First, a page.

A coronation is the act of placement or bestowal of a crown upon a monarch's head. The term generally also refers not only to the physical crowning but to the whole ceremony wherein the act of crowning occurs, along with the presentation of other items of regalia, marking the formal investiture of a monarch with regal power. Aside from the crowning, a coronation ceremony may comprise many other rituals such as the taking of special vows by the monarch, the investing and presentation of regalia to the monarch, and acts of homage by the new ruler's subjects and the performance of other ritual deeds of special significance to the particular nation. Western-style coronations have often included anointing the monarch with holy oil, or chrism as it is often called; the anointing ritual's religious significance follows examples found in the Bible
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Manchu People
The Manchu[note 1] (Manchu: ᠮᠠᠨᠵᡠ; Möllendorff: manju; Abkai: manju; simplified Chinese: 满族; traditional Chinese: 滿族; pinyin: Mǎnzú; Wade–Giles: Man3-tsu2) are an ethnic minority in China
China
and the people from whom Manchuria
Manchuria
derives its name.[
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Meridian Gate
The Meridian Gate or Wumen (simplified Chinese: 午门; traditional Chinese: 午門; pinyin: Wǔmén; Manchu: ᠵᡠᠯᡝᡵᡤᡳ ᡩᡠᠯᡳᠮᠪᠠᡳ ᡩᡠᡴᠠ; Möllendorff: julergi dulimbai duka) is the southern and largest gate of the Forbidden City in Beijing, China. Unlike the other gates of the Forbidden City, the Meridian Gate has two protruding arms on either side, derived from ancient que towers traditionally used to decorate the main entrances of palaces, temples and tombs. The gate has five arches. The three central arches are close together in the main, central section; the two flanking arches are farther apart from the three central arches, and are located between the central section and the protruding arms
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Yarkant (town)
Yarkant County or Yeken County (lit. Cliff city[2]) is a county in the Xinjiang Uyghur Autonomous Region, China, located on the southern rim of the Taklamakan desert in the Tarim Basin. It is one of 11 counties administered under Kashgar Prefecture. Yarkant, usually written Yarkand in English, was the seat of an ancient Buddhist kingdom on the southern branch of the Silk Road. The county sits at an altitude of 1,189 metres (3,901 ft) and as of 2003[update] had a population of 373,492. The fertile oasis is fed by the Yarkand River which flows north down from the Karakorum mountains and passes through Kunlun Mountains known historically as Congling mountains (lit. 'Onion Mountains' - from the abundance of wild onions found there). The oasis now covers 3,210 square kilometres (1,240 sq mi), but was likely far more extensive before a period of desiccation affected the region from the 3rd century CE onwards. Today, Yarkant is a predominantly Uyghur settlement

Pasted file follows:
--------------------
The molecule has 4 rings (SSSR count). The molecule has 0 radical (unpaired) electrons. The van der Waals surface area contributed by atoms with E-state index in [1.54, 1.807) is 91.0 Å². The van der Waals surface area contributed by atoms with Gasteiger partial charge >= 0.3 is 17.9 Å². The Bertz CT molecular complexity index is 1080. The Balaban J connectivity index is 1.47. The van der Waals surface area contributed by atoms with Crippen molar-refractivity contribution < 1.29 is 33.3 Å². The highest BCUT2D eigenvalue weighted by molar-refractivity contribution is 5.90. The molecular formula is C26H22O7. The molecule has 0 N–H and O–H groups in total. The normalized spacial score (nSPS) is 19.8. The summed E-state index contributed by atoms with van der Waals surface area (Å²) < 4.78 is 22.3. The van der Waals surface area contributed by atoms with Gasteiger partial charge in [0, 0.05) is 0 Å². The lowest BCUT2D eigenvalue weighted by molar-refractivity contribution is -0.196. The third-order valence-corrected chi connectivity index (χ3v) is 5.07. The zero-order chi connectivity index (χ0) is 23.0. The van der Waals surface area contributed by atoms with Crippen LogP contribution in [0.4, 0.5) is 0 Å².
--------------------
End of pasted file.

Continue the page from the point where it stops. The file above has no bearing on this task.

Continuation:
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Taiping Rebellion
Qing
Qing
victoryFall of the Taiping Heavenly Kingdom Diminished power of the central court over the provinces Rise of irregular provincial armies Vanquishing of the God Worshippers[1] Lasting damage to the perception of Christianity
Christianity
in China[1] Spar
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Jonathan Spence
Jonathan Dermot Spence (born 11 August 1936) is a British-born American historian and public intellectual specialising in Chinese history. He was Sterling Professor
Sterling Professor
of History at Yale
Yale
University from 1993 to 2008. His most widely read book is The Search for Modern China, a survey of the last several hundred years of Chinese history based on his popular course at Yale. A prolific author, reviewer, and essayist, he has published more than a dozen books on China. He retired from Yale
Yale
in 2008. Spence's major interest is modern China, especially the Qing Dynasty, and relations between China and the West.[4] Spence frequently uses biographies to examine cultural and political history
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Kashgar
Kashgar
Kashgar
(Chinese: 喀什市, Uyghur: قەشقەر‎) is an oasis city in Xinjiang, People's Republic of China. It is one of the westernmost cities of China, located near the border with Afghanistan, Kyrgyzstan, Pakistan, and Tajikistan. With a population of over 500,000, Kashgar has a history of over 2,000 years and served as a trading post and strategically important city on the Silk Road
Silk Road
between China, the Middle East, and Europe.[citation needed] Located historically at the convergence point of widely varying cultures and empires, Kashgar
Kashgar
has been under the rule of the Chinese, Turkic, Mongol, and Tibetan empires
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Naming Taboo
A naming taboo is a cultural taboo against speaking or writing the given names of exalted persons in China
China
and neighboring nations in the ancient Chinese cultural sphere.Contents1 Kinds of naming taboo 2 Methods to avoid offence 3 Naming taboo
Naming taboo
in history 4 In other countries 5 See also 6 References 7 Further readingKinds of naming taboo[edit]The naming taboo of the state (国讳; 國諱) discouraged the use of the emperor's given name and those of his ancestors. For example, during the Qin Dynasty, Qin Shi Huang's given name Zheng (政) was avoided, and the first month of the year "Zheng Yue" (政月: the administrative month) was rewritten into "Zheng Yue" (正月: the upright month) and furthermore renamed as "Duan Yue" (端月: the proper/upright month). The strength of this taboo was reinforced by law; transgressors could expect serious punishment for writing an emperor's name without modifications